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Trump Picks a Winner with Marvin Goodfriend for Fed

Economics Finance

We are encouraged that the Trump administration has announced the nomination of Professor Marvin Goodfriend to the Board of Governors of the Federal Reserve. Mr. Goodfriend’s rigorous scholarly background, his deep understanding of monetary policy, and his extensive experience with the Federal Reserve and global central banks make him a superb nominee, and he would be a valuable addition to the Board of Governors.

Mr. Goodfriend is the Friends of Allan Meltzer Professor of Economics at Carnegie Mellon’s Tepper School of Business. His career has focused on the history and workings of the Federal Reserve and other leading central banks. He previously served as the director of research and policy advisor at the Federal Reserve Bank of Richmond from 1993 to 2005, attending meetings of the Federal Open Market Committee during his tenure. He was also a visiting economist at the Federal Reserve Board in 1982-1983. He has been a visiting scholar at the Bank of Japan, the European Central Bank, and the Federal Reserve Banks of Atlanta, Cleveland, Kansas City, and New York.

It would be hard to find someone with greater experience in the affairs of central banking than Marvin Goodfriend. Goodfriend’s deep academic training and policy experience make him an ideal complement to the Fed team that will be led by Chairman-elect Powell and Vice Chairman Quarles. His research on an array of monetary policy issues is influential, and he is highly regarded in the Federal Reserve.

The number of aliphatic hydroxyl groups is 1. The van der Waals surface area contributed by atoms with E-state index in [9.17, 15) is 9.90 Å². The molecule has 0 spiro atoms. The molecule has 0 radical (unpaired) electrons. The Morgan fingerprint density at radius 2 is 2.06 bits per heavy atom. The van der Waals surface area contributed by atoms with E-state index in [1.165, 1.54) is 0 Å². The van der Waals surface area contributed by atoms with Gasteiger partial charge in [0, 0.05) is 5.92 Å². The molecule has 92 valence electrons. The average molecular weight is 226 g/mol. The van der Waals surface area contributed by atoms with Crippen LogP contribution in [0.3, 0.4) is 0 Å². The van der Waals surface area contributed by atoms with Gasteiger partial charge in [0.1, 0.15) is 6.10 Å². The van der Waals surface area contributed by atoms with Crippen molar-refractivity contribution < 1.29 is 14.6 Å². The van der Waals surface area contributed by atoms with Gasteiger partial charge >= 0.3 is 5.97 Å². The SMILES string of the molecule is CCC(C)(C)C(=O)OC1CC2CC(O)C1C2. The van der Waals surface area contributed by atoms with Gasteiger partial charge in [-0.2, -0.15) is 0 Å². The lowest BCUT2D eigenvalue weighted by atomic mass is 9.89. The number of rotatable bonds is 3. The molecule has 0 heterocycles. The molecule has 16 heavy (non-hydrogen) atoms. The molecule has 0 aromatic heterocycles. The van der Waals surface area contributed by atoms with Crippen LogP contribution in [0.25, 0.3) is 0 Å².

Mr. Goodfriend is a member of the Shadow Open Market Committee, founded by University of Rochester Professor Karl Brunner and Carnegie Mellon Professor Allan Meltzer. His scholarly approach to monetary policy is further reflected in his role on the editorial boards of the Journal of Money, Credit and Banking, the International Journal of Central Banking, and the Journal of Monetary Economics.

Goodfriend’s recent stands on important monetary policy issues show a balanced approach that should be attractive to both sides of the aisle. On the one hand, he is a supporter of proposals to make monetary policy more systematic, testifying before the House Financial Services Committee this year about the importance of a credible commitment to price stability. In his writing and testimony, he has warned that failing to maintain the credibility of the target reduces the capacity of monetary policy to stabilize employment and inflation, and increases household financial insecurity. At the same time, he does not support rigid, formulaic rules that would bind the Fed, given his understanding of the need to tailor monetary policy frameworks to evolving conditions.

Goodfriend can neither be described as a hawk or a dove. During times of accelerating inflation, he recognized the value of fighting inflation with contractionary monetary policy. But recently, in recognition of the persistence of inflation rates below two percent, he has suggested that the Fed should avoid raising rates too quickly.

Throughout his career, Mr. Goodfriend has shown himself to be a dedicated and original thinker interested in examining the most pertinent questions of monetary policy, providing valuable insight and analysis on a range of important topics. He would be a superb addition to the Federal Reserve’s Board of Governors.

Charles W. Calomiris is Henry Kaufman Professor of Financial Institutions at Columbia Business School and Co-Director of the Hoover Institution’s Program on Regulation and the Rule of Law. Mickey Levy is Chief Economist for the Americas and Asia, Berenberg Capital Markets, LLC. Both are members of the Shadow Open Market Committee.